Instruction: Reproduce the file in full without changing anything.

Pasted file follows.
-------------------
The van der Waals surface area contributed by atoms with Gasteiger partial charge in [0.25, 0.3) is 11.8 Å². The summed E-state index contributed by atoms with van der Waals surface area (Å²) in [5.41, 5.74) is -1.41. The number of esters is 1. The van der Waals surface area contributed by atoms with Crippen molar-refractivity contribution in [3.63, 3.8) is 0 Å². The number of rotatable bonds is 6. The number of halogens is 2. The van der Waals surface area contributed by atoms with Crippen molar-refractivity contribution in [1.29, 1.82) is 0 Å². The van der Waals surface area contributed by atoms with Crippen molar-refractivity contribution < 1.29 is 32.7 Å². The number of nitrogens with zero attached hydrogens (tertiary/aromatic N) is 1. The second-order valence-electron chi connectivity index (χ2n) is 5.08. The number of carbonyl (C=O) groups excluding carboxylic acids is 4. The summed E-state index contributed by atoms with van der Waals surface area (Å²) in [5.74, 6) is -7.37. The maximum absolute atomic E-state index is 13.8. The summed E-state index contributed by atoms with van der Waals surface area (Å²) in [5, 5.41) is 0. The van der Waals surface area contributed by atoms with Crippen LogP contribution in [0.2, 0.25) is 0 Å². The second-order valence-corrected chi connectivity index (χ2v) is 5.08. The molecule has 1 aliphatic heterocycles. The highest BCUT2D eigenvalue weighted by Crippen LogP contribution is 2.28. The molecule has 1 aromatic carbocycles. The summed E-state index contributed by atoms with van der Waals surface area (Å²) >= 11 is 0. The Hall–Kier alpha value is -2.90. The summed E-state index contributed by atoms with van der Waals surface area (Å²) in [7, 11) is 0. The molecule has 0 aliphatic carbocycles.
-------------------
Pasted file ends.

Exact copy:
The van der Waals surface area contributed by atoms with Gasteiger partial charge in [0.25, 0.3) is 11.8 Å². The summed E-state index contributed by atoms with van der Waals surface area (Å²) in [5.41, 5.74) is -1.41. The number of esters is 1. The van der Waals surface area contributed by atoms with Crippen molar-refractivity contribution in [3.63, 3.8) is 0 Å². The number of rotatable bonds is 6. The number of halogens is 2. The van der Waals surface area contributed by atoms with Crippen molar-refractivity contribution in [1.29, 1.82) is 0 Å². The van der Waals surface area contributed by atoms with Crippen molar-refractivity contribution < 1.29 is 32.7 Å². The number of nitrogens with zero attached hydrogens (tertiary/aromatic N) is 1. The second-order valence-electron chi connectivity index (χ2n) is 5.08. The number of carbonyl (C=O) groups excluding carboxylic acids is 4. The summed E-state index contributed by atoms with van der Waals surface area (Å²) in [5.74, 6) is -7.37. The maximum absolute atomic E-state index is 13.8. The summed E-state index contributed by atoms with van der Waals surface area (Å²) in [5, 5.41) is 0. The van der Waals surface area contributed by atoms with Crippen LogP contribution in [0.2, 0.25) is 0 Å². The second-order valence-corrected chi connectivity index (χ2v) is 5.08. The molecule has 1 aliphatic heterocycles. The highest BCUT2D eigenvalue weighted by Crippen LogP contribution is 2.28. The molecule has 1 aromatic carbocycles. The summed E-state index contributed by atoms with van der Waals surface area (Å²) >= 11 is 0. The Hall–Kier alpha value is -2.90. The summed E-state index contributed by atoms with van der Waals surface area (Å²) in [7, 11) is 0. The molecule has 0 aliphatic carbocycles.